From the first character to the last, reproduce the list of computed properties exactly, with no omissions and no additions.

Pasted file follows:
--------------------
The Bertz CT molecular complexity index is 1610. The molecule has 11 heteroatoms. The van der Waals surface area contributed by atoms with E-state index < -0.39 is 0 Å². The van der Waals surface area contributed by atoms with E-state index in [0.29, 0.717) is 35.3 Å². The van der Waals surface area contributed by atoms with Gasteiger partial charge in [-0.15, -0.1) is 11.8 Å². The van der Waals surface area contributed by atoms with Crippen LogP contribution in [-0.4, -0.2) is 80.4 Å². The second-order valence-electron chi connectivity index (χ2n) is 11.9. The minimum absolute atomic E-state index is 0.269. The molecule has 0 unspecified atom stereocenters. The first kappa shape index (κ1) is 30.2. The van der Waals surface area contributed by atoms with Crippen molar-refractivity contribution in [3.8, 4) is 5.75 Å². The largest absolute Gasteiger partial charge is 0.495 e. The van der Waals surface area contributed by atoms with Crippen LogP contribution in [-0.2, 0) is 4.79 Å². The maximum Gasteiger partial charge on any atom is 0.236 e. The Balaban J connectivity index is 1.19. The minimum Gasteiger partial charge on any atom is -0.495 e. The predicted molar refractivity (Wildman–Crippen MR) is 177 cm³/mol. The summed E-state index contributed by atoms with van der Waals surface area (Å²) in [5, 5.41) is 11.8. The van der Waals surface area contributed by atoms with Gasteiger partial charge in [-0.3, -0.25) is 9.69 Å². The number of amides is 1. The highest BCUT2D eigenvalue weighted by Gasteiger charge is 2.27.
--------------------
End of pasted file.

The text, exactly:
The Bertz CT molecular complexity index is 1610. The molecule has 11 heteroatoms. The van der Waals surface area contributed by atoms with E-state index < -0.39 is 0 Å². The van der Waals surface area contributed by atoms with E-state index in [0.29, 0.717) is 35.3 Å². The van der Waals surface area contributed by atoms with Gasteiger partial charge in [-0.15, -0.1) is 11.8 Å². The van der Waals surface area contributed by atoms with Crippen LogP contribution in [-0.4, -0.2) is 80.4 Å². The second-order valence-electron chi connectivity index (χ2n) is 11.9. The minimum absolute atomic E-state index is 0.269. The molecule has 0 unspecified atom stereocenters. The first kappa shape index (κ1) is 30.2. The van der Waals surface area contributed by atoms with Crippen molar-refractivity contribution in [3.8, 4) is 5.75 Å². The largest absolute Gasteiger partial charge is 0.495 e. The van der Waals surface area contributed by atoms with Crippen LogP contribution in [-0.2, 0) is 4.79 Å². The maximum Gasteiger partial charge on any atom is 0.236 e. The Balaban J connectivity index is 1.19. The minimum Gasteiger partial charge on any atom is -0.495 e. The predicted molar refractivity (Wildman–Crippen MR) is 177 cm³/mol. The summed E-state index contributed by atoms with van der Waals surface area (Å²) in [5, 5.41) is 11.8. The van der Waals surface area contributed by atoms with Gasteiger partial charge in [-0.3, -0.25) is 9.69 Å². The number of amides is 1. The highest BCUT2D eigenvalue weighted by Gasteiger charge is 2.27.